Sunday, 8 January 2017

weakforms: BUT

BUT can function as a
- conjunction: "He rushed to the post office, but it was already closed",
- preposition: "I can come any day but Wednesday",
- adverb: "We can but try and do our best" or
- noun: "I don't want to hear any buts from you".
BUT has one or more weakform pronunciations. What you find in the three pron dictionaries is this:

strong form:  bʌt
weak form:  bət
Note: Weak-form word. The strong form /bʌt/ is used contrastively (e.g. ifs and buts) and in sentence-final position (e.g. 'It's anything but'). The weak form is /bət/ (e.g. 'It's good but expensive' /ɪtsˌɡʊd.bət.ɪkˈspent.sɪv/).

but strong form bʌt, weak form bət

but strong form bʌt, weak form bət

Jack Windsor Lewis's PhonetiBlog has an entry (no. 441), in which he lists additional weakform variants:
The conjunction, adverb and preposition etc but has only a single ordinary weakform /bət/. However, before a word beginning with a vowel, a form of but reduced to the consonantal cluster /pt-/ may sometimes occur in relaxt style where the original initial /b/ is devoiced to a /p/ which is merely an unreleased bilabial closure. Meanwhile the release of the /t/ is without aspiration [...].
Here are three excerpts from a TV film (credit: BBC4) on the famous lexicographer Samuel Johnson.

1. "/bət/ you can't, as it were, make decisions about which words should or should not be used." (speaker: Prof John Mullan, UCL)
2. "/bət/ in the course of his reading he found that - you know - some words had 20 or 30 or a hundred different applications [...]." (speaker: Henry Hitchings, author)

 3. "/bə i dʌz hæv/ the word retromingency, which means pissing backwards." In this excerpt I don't hear a /t/ at the end of "but".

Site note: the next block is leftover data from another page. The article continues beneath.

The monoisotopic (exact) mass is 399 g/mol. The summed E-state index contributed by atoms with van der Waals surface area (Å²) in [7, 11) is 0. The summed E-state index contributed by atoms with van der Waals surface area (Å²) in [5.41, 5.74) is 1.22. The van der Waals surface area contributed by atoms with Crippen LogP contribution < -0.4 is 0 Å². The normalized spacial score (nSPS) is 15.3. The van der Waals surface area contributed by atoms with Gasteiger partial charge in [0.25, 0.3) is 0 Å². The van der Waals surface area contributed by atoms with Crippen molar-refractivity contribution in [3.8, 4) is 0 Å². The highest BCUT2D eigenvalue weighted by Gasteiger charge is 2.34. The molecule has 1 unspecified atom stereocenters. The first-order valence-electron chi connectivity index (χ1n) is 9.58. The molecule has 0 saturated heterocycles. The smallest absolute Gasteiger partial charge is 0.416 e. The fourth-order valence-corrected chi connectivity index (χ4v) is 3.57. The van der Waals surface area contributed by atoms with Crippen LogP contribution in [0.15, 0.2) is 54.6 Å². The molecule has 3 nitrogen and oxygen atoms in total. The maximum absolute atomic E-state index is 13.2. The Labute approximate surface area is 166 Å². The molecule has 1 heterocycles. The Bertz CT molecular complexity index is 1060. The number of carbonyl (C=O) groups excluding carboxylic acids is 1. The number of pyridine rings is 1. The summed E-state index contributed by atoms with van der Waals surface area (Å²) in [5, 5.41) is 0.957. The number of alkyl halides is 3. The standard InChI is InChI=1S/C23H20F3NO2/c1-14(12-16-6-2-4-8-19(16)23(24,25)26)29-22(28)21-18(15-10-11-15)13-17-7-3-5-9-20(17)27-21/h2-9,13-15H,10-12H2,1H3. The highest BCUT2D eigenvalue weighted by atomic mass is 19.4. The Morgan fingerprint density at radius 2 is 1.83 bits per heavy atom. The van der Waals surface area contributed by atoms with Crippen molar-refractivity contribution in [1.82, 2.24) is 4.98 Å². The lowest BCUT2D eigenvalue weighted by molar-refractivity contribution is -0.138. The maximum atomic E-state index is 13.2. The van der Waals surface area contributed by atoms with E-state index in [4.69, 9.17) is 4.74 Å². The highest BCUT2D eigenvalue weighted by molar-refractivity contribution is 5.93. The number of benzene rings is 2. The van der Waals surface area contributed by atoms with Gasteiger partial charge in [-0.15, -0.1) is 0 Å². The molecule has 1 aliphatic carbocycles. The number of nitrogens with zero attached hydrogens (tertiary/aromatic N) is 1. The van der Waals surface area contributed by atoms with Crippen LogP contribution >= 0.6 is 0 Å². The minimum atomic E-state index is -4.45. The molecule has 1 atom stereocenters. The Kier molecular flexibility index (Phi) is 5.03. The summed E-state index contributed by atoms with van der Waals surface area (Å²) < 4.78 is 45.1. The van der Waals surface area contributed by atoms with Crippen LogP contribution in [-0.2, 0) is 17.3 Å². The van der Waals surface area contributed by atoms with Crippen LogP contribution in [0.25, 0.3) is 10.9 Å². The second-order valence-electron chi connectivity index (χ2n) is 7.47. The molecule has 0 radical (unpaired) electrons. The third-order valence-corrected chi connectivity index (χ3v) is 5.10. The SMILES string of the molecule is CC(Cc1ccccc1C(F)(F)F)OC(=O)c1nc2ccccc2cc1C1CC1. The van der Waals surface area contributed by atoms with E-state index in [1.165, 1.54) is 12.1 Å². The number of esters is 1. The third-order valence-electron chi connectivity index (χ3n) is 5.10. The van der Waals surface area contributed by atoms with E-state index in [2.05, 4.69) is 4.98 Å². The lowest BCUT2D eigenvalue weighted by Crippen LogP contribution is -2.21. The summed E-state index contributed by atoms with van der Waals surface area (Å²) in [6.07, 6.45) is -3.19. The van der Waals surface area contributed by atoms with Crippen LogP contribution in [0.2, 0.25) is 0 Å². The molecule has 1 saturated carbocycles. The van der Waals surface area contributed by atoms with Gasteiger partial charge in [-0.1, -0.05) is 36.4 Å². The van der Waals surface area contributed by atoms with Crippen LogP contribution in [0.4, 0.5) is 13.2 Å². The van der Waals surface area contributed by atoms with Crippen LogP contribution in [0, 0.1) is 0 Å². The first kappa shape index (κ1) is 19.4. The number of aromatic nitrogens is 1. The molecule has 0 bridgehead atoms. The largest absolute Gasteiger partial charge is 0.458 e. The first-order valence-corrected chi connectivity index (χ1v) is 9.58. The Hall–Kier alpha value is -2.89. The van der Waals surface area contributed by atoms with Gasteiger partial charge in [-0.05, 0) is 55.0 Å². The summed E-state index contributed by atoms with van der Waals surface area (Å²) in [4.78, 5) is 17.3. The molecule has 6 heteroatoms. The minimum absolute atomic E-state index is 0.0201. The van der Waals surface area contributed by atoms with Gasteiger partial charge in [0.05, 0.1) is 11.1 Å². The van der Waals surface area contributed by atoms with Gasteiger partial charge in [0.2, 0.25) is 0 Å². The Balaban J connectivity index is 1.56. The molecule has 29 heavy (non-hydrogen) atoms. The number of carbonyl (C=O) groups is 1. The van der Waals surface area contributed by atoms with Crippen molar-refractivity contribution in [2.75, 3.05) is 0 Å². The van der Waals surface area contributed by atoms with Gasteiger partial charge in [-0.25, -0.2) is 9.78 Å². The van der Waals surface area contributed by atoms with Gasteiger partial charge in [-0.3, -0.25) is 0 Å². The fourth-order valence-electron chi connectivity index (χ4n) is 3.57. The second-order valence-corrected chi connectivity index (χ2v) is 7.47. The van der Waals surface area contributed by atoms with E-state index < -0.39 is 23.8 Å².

Friday, 6 January 2017

Mr Right and Mrs Always Right

<Mrs> is a "title of courtesy prefixed to the surname of a married woman" as the OED (lemma: Mrs) tells us. The weakform pronunciation is ... ?
Well, the LPD indicates none nor do the EPD or the ODP. Jack Windsor Lewis in blog 528 lists these weakform variants: /mɪsz̩, mɪss̩/.
What about the strongform (variants)? Here's a quick overview:

GB pron
EPD18 /ˈmɪs.ɪz/

LDOCE /ˈmɪsɪz/

LPD3 /ˈmɪsɪz/

OALD8 /ˈmɪsɪz/

Oxf. Dict's online /ˈmɪsɪz/

OED3 /ˈmɪsᵻz/1

(The recording of "Mrs" on the EPD CD is distorted.)

 1 The symbol /ᵻ/ represents free variation between /ɪ/ and /ə/.

Sunday, 1 January 2017

MMXVII = Annus Serenus?

A Happy, Healthy and Prosperous 2017 to All My Followers!

Monday, 19 December 2016

Happy Xmas to all of you!


  |twɒz ðə ˈnaɪt bɪfɔː ˈkrɪsməs | wen ˈɔːl θruː ðə ˈhaʊs |
| nɒt ə ˈkriːtʃə wəz ˈstɜːrɪŋ | nɒt ˈiːvn̩ ə ˈmaʊs |
| ðə ˈstɒkɪŋz wə ˈhʌŋ | baɪ ðə ˈtʃɪmni wɪð ˈkɛː |
| ɪn ˈhəʊps ðət seɪnt ˈnɪkələs | ˈsuːn wʊd bi ˈðɛː|

| ðə ˈtʃɪldrən wə ˈnesl̩d | ɔːl ˈsnʌɡ ɪn ðe
ə ˈbedz |
| waɪl ˈvɪʒn̩z əv ˈʃʊɡəplʌmz | ˈdɑːnst ɪn ð
eə ˈhedz |
| ən ˈmɑːmər ɪn ə ˈkɜːtʃɪf | ənd ˈaɪ ɪn maɪ ˈkæp |
| həd ˈdʒʌst setl̩d ˈdaʊn | fər ə ˈlɒŋ wɪntəz ˈnæp |

Monday, 5 September 2016

phonetic puzzle

Find a word ending in <th> in which the digraph is not pronounced as /θ/.

If you need a hint, lemme know!

Update: My apologies! I forgot to add the /ð/. The word must not end in /ð, θ/. 

Update 2: If you've ever owned an elephant, you will be familiar with the word (and you'd better be!).

Tuesday, 23 August 2016

pun for fun - #2

Does this pun work for you?

Why is Henry’s wife covered in tooth marks?
-- Because he’s Tudor.

(credit: Adele Cliff)

Saturday, 20 August 2016

Do know what thou sayest - #3

credit: Japan Trend Shop
This is an easy one:

What is a beaker used for in a _____?

Saturday, 6 August 2016

Do know what thou sayest - #2

Another sentence to be read aloud is this one:

"He must be washed in the blood of the _____."

Wednesday, 3 August 2016

Do know what thou sayest - #1

In the final orals my students had to pronounce various sentences in English. One of the more frequent mispronunciations lends itself to a rebus - well, almost:

"The moon was hidden behind a _____ of clouds."

Can you guess what the correct missing word is?